53 Flat facility : LAV

Our word “lavatory” (sometimes “lav”) originally referred to a washbasin, and comes from the Latin “lavatorium”, a place for washing. In the 1600s, “lavatory” came to mean a washroom, and in the 1920s a toilet.

56 Lovett of country music : LYLE

As well as being famous in his own right, country singer Lyle Lovett is known for his 1993 marriage to actress Julia Roberts. The pair had a whirlwind romance lasting just three weeks before they eloped and were wed. The marriage itself was also relatively whirlwind, lasting less than two years.

59 Switzerland’s ___ Léman : LAC

Lake Geneva straddles the border between France and Switzerland. The lake has a lot of “official” names!

  • English: Lake Geneva
  • French: Lac Léman or Lac de Genève
  • German: Genfersee or Genfer See
  • Italian: Lago Lemano or Lago di Ginevra

Complete List of Clues/Answers

Across

1 Sandwich originally named the Aristocrat : BIG MAC
7 Trans-Siberian Railway hub : OMSK
11 Symbol of royalty in ancient Egypt : ASP
14 “This has gotta be a trick, but …” : OKAY, I’LL BITE
16 Tom and Jerry, e.g. : DUO
17 Heavily populated urban complex : MEGALOPOLIS
18 Sign : INK
19 What many have received in history, for short : BAS
20 Staging and design, to a dramaturge : MISE EN SCENE
22 Director Anderson : WES
23 City that’s been home to four N.F.L. franchises : ST LOUIS
24 Gaudy and cheap : CHINTZY
28 Bit of time : SEC
29 Liberal : BOUNTEOUS
31 Rap, per old-school rappers : RHYME
35 Mistifies? : FOGS
36 Candies shaped like truncated cones : ROLOS
38 What the French call “poor man’s asparagus” : LEEK
39 Blow away : FLOOR
41 Relax : SET AT EASE
43 Nick, say : MAR
45 Water-softening compound : SODA ASH
46 Something you can count on? : BASE TEN
50 Certain frontline workers: Abbr. : DRS
51 Just beyond the visible spectrum : ULTRAVIOLET
54 Night ___ : OWL
57 Output from a bass : ROE
58 Manhattan strip synonymous with the golden age of American songwriting : TIN PAN ALLEY
60 As : QUA
61 Relief from a leaf : ALOE VERA GEL
62 Stir in : ADD
63 Lean : TEND
64 Score at the half? : DECADE

Down

1 Fail spectacularly : BOMB
2 ___ effect, bias toward products that consumers assemble themselves : IKEA
3 Comic’s repertoire : GAGS
4 Grammy winner for 2001’s “Lady Marmalade” : MYA
5 What’s the trouble? : AILMENT
6 Shut up : CLOISTER
7 Wind up on the pitch? : OBOE
8 Flier’s accumulation : MILES
9 Tours abroad, say : STINTS
10 Journalist Ronald whose book “The Bureau” identified Deep Throat as W. Mark Felt : KESSLER
11 “Fare thee well!” : ADIEU!
12 Like Morocco and the Maldives, religiously : SUNNI
13 Reminds, in a way : POKES
15 Groovy things you can groove to? : LPS
21 Parts of ears from the Latin for “snail” : COCHLEAS
22 More charming : WINSOMER
24 Play it ___ : COOL
25 Victor in France, once : HUGO
26 Places to bear witness? : ZOOS
27 Holiday times : YULES
29 Partner “4 lyfe” : BFF
30 Mississippi’s De ___ National Forest : SOTO
32 Consensus from a bloc : YEAS
33 It breathes well : MESH
34 Squeeze (out) : EKE
37 Cast down : SADDENED
40 It’s a rap : RAT-A-TAT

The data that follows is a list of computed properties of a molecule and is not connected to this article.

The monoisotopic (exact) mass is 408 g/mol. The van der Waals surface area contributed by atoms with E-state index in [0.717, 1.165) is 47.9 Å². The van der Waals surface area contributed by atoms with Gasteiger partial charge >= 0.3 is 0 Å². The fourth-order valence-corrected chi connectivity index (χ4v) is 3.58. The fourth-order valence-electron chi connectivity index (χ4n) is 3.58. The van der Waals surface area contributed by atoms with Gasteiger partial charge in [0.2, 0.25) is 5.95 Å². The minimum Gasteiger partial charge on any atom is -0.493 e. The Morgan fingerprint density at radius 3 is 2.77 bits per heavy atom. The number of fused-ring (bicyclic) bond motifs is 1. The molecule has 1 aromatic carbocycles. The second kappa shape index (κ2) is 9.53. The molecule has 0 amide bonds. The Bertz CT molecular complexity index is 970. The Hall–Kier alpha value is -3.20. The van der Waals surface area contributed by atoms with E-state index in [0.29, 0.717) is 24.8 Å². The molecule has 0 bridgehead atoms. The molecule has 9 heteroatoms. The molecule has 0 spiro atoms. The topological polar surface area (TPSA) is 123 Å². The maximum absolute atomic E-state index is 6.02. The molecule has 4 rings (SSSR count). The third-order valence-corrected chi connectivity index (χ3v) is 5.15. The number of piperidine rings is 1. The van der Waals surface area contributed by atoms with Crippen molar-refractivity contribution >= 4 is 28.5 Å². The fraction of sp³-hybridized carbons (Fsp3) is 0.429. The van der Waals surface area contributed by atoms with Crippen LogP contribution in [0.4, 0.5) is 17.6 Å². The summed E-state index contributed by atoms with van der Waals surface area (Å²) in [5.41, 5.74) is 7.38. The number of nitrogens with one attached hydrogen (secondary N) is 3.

42 Served raw : TARTARE
44 Just hate : REVILE
46 Head-to-toe garment : BURQA
47 Audibly : ALOUD
48 Position : STEAD
49 Sheer fabric : NINON
52 Angled piece : OP-ED
53 Flat facility : LAV
54 2018 Literature Nobelist Tokarczuk : OLGA
55 Sort (through) : WEED
56 Lovett of country music : LYLE
59 Switzerland’s ___ Léman : LAC

11 thoughts on “0319-21 NY Times Crossword 19 Mar 21, Friday”

  1. 16:43 At first I had HOURS for 10D thinking of pilots as “fliers”. Had LOO vs. LAV. Also had to run the alphabet a bit for 60A, as I had BURKA for 48D. Otherwise I might have edged out @Bill – on a Friday!! Unthinkable! Seems my educated guesses were mostly right this time.

    Unfamiliar with NINON and KESSLER.

  2. 18:00, no errors. Spent quite a while (especially in the lower left) just a-sittin’ and a-starin’, waitin’ for the lights to come on. C’est la vie … it is what it is … all’s well that ends well … (please insert here your favorite platitude) … 🤪.

  3. 15:17, a little slow in the south (because TIN PAN ALLEY was something with which I was only vaguely familiar, and it also took me a little while to hit on BURQA). No complaints.

  4. TINPANALLEY came to me via The Who’s “Who Are You?”

    “Eleven hours in the Tin Pan,
    God there’s got to be another way.”

  5. 1:05:32 To quote the words of John Cleese in “The Parrot Sketch”…I wish to register a complaint!! Not because I’m slower than tar in The Arctic, that’s a given. 51A infrared/near IR is just beyond the visible spectrum. Ultraviolet is just below…even Bill worded it that way in his “Googlies”. I get what the constructor was aiming for, but after spending half my working career dealing with IR systems, it still lights me up….🤣

  6. 29:58 but I needed a few cheats for this one. I was trying to finish within a certain timeframe which is never a good idea, but I had to be somewhere. I’ll never know if I’d have finished on my own or what my time would have been.

    Oh well you WINSOM ER you lose some…

    Best –

  7. 28:02, no errors and I’m shocked I didn’t have dozens of errors. The terrible puzzle streak at two now (and oddly enough for the same reasons as yesterday).

  8. 1:08:45 and somehow no errors…I was sure that 20A was wrong but it turned out to be right…am I the only one who has no idea what it means?
    Stay safe😀

  9. This one tore me up. Could never get a foothold.. DNF but I soldiered on with several cheats… I was schooled.

Leave a Reply

Your email address will not be published.